8 Words or Phrases to Avoid When You’re Trying to Project Confidence

Words matter.

Let’s get straight and to the point: words matter. A LOT. And they’re especially important in a professional context. Word choice can be the difference between getting your opinion brushed aside or having someone take your opinion seriously. If you would like it to be the latter (which you obviously should), it’s time for a quick check-up on your office vocab.

We spoke with Joel Garfinkle, Executive Coach and Author of Getting Ahead: Three Steps to Take Your Career to the Next Level to get his opinions on what words to avoid — and what words to use — in order to project confidence and capability.

Glassdoor: What’s the #1 word people need to remove from their vocabulary to come across as confident and capable?

Joel Garfinkle: There isn’t one specific word people should eliminate from their vocabulary, to appear more confident, but rather one set of words — filler words. Filler words, including Umm,” “Uh” and “Like” indicate you’re not exactly sure what word you’re going to say next, which makes you sound less confident.

Glassdoor: What do you see as the ‘weakest’ words to use in a professional context?

Joel Garfinkle: “Usually” and “Often” are the weakest words in a professional context. It tells the listener you’re not certain what you’re saying is true and, in fact, are hedging your bet, just in case you’re wrong.

Glassdoor: What phrase or words are so overused they’ve lost their ‘power’?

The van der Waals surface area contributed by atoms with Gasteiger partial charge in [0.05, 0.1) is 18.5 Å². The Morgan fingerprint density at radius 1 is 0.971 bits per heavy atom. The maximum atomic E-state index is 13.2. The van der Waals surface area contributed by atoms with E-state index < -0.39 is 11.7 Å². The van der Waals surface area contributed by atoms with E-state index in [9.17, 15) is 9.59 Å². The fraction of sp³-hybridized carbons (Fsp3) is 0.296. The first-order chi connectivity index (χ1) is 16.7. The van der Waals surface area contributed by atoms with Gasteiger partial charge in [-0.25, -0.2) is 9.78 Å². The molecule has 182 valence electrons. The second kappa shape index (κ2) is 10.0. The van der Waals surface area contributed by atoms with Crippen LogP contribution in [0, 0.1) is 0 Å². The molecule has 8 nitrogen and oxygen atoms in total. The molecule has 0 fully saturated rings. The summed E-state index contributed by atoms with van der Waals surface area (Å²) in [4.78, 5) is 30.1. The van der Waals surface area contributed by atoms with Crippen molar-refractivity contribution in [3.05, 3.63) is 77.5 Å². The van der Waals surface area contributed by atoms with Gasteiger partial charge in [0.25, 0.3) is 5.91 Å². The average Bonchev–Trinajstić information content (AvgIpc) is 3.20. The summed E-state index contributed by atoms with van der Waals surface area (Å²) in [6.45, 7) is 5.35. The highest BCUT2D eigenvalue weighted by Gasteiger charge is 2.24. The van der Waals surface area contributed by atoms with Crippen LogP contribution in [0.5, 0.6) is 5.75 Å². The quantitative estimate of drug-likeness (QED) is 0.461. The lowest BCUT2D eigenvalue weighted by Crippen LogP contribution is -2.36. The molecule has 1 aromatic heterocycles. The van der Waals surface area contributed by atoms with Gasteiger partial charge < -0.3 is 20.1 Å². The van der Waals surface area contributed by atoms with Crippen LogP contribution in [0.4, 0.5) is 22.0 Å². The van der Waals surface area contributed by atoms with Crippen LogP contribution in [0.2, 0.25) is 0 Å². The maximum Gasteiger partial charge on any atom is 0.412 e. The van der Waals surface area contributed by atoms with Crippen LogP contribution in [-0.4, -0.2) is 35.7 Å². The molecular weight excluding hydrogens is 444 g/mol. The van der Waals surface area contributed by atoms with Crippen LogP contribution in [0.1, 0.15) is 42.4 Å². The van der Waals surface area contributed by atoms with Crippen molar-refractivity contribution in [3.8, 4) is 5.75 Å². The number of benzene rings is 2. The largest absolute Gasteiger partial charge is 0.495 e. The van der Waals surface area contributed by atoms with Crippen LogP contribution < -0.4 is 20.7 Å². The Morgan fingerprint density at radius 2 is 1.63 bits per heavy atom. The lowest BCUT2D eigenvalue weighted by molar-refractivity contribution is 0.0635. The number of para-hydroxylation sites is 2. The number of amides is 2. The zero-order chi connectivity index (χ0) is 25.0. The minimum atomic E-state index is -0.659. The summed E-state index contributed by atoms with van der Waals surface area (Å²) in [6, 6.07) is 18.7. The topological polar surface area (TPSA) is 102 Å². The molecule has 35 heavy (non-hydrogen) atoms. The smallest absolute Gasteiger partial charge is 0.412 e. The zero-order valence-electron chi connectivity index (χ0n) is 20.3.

Joel Garfinkle: Phrases like “State of the art” and “Cutting-edge” used to be reserved for truly groundbreaking innovation. Today, these terms are used so often in marketing copy they’ve completely lost their impact.

Glassdoor: What’s the #1 word people should add to their vocabulary to project confidence?

Joel Garfinkle: If you want to project confidence, use the word “Definitely.” This way the person you’re communicating with knows you are 100% certain in your statement.

Glassdoor: What other advice would you give employees looking to succeed?

Joel Garfinkle: The art of being a confident communicator begins with listening. Instead of thinking about what you’re going to say next, truly listen to what the other person is saying, take a moment to consider their ideas and then formulate a clear and confident response.

Be assertive in your actions and decisive in your decision-making. This will present you as a powerful, polished and confident person.

Originally published at www.glassdoor.com on May 4, 2017.

Originally published at medium.com

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